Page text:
Amid stringent health precautions due to the COVID-19 pandemic, voters formed orderly queues at polling stations in Ghana, as the general election got underway.
There were early indications of high voter turnout even before the polls opened at 7am, as people waited in line - a metre apart - to have their temperature taken, before exercising their right to choose who will be the country's next president, and those who will represent them in parliament.
To comply with COVID-19 safety protocols, there are 10,000 more polling stations than at the last general election in 2016, and at the entrance and exit to each polling booth voters are supplied with paper tissues and hand sanitiser.
The Chair of the Commonwealth Observer Group, former president of the East African Court of Justice, Dr Emmanuel Ugirashebuja, was among the first observers to arrive at the Odododiodioo polling station in James Town Accra, where he observed voting procedures.
Speaking in Accra he said:
“I am pleased to see so many people, despite the pandemic, exercising their democratic right and very impressed with the precautions Ghana is taking to keep people safe as they cast their ballots.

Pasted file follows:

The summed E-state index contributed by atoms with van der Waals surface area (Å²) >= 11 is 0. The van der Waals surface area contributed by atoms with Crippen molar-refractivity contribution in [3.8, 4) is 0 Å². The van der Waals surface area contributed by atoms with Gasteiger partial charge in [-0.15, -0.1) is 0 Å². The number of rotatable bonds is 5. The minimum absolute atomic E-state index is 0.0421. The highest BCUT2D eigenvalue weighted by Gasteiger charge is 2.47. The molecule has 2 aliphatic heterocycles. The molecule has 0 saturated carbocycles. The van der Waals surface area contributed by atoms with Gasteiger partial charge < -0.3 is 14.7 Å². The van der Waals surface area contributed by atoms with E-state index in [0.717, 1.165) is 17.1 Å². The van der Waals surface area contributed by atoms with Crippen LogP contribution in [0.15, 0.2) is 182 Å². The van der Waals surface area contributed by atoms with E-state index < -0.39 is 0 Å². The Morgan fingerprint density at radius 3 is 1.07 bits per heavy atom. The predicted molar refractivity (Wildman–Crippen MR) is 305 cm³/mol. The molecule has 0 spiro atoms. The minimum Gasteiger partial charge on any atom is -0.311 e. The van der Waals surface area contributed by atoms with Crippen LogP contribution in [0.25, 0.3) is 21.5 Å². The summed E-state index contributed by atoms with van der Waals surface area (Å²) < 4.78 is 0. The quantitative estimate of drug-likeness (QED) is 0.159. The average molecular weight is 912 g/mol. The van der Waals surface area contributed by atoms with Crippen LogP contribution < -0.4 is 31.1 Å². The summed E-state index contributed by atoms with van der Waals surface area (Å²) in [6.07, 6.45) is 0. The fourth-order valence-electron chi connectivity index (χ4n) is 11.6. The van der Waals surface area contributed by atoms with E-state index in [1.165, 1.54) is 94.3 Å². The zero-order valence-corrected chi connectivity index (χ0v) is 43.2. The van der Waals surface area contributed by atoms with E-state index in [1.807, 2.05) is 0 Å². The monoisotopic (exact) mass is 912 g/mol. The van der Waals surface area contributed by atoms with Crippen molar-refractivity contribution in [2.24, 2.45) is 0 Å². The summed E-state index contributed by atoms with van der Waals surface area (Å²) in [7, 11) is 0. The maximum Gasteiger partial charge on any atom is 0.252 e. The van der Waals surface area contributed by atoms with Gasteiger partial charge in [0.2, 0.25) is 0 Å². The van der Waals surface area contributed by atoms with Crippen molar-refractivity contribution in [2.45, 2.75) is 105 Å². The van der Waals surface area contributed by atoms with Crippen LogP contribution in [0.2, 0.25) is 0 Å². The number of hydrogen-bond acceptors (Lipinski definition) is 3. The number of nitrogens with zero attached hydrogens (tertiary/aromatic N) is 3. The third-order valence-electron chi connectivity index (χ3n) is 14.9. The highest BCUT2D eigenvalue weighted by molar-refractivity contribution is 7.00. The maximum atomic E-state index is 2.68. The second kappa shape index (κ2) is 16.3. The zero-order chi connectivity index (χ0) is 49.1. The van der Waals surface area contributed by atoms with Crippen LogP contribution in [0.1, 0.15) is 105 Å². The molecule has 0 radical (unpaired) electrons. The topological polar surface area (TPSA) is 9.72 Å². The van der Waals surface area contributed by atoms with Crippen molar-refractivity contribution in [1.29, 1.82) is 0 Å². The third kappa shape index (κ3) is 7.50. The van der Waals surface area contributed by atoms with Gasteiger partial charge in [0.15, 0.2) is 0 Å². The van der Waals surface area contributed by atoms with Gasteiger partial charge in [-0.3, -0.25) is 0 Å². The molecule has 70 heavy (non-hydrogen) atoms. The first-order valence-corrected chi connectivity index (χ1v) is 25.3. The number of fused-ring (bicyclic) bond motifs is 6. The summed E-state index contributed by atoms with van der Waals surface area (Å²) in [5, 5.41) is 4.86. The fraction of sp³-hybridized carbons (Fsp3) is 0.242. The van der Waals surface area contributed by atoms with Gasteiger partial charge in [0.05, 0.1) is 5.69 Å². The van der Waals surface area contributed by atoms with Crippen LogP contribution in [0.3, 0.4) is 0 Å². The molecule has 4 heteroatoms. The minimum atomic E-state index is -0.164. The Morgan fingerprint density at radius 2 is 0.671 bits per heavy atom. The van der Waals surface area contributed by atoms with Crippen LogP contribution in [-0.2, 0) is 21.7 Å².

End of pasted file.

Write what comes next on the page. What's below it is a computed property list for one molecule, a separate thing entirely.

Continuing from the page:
"I assure all Ghanians that the Commonwealth stands in solidarity with them as they cast their votes.”
More than 17 million Ghanaians from 275 constituencies in 16 regions are expected to cast their ballots at 33,637 polling stations across the country. Officials are also assisting elderly and disabled voters to exercise the democratic rights.
Twenty-seven political parties and independents are contesting the election.
The president, elected to serve a four-year term based on a majority system, needs to secure at least 50 percent of the votes, plus one extra vote.
If no candidate secures such a majority, then the two leading candidates will contest a run-off election on 28 December.
The polls are due to close at 5pm Monday 7 December.